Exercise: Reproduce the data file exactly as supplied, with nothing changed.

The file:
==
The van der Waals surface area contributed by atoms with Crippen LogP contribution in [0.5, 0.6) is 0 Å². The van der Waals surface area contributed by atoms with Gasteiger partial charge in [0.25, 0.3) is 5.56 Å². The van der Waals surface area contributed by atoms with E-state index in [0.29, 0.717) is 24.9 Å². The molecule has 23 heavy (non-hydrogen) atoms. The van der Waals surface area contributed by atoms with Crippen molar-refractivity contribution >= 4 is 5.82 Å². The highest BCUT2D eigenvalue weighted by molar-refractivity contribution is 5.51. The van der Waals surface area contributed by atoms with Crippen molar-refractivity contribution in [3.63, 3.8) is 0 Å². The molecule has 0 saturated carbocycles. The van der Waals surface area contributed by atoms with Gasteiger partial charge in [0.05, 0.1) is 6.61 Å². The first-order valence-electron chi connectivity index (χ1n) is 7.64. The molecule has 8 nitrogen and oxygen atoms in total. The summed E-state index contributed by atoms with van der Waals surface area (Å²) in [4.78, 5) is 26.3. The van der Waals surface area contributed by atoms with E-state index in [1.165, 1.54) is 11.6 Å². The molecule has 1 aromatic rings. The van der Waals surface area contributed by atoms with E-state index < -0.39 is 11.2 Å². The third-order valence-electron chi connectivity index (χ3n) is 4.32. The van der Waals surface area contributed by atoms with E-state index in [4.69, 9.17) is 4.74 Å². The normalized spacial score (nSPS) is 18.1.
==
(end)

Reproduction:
The van der Waals surface area contributed by atoms with Crippen LogP contribution in [0.5, 0.6) is 0 Å². The van der Waals surface area contributed by atoms with Gasteiger partial charge in [0.25, 0.3) is 5.56 Å². The van der Waals surface area contributed by atoms with E-state index in [0.29, 0.717) is 24.9 Å². The molecule has 23 heavy (non-hydrogen) atoms. The van der Waals surface area contributed by atoms with Crippen molar-refractivity contribution >= 4 is 5.82 Å². The highest BCUT2D eigenvalue weighted by molar-refractivity contribution is 5.51. The van der Waals surface area contributed by atoms with Crippen molar-refractivity contribution in [3.63, 3.8) is 0 Å². The molecule has 0 saturated carbocycles. The van der Waals surface area contributed by atoms with Gasteiger partial charge in [0.05, 0.1) is 6.61 Å². The first-order valence-electron chi connectivity index (χ1n) is 7.64. The molecule has 8 nitrogen and oxygen atoms in total. The summed E-state index contributed by atoms with van der Waals surface area (Å²) in [4.78, 5) is 26.3. The van der Waals surface area contributed by atoms with E-state index in [1.165, 1.54) is 11.6 Å². The molecule has 1 aromatic rings. The van der Waals surface area contributed by atoms with E-state index < -0.39 is 11.2 Å². The third-order valence-electron chi connectivity index (χ3n) is 4.32. The van der Waals surface area contributed by atoms with E-state index in [4.69, 9.17) is 4.74 Å². The normalized spacial score (nSPS) is 18.1.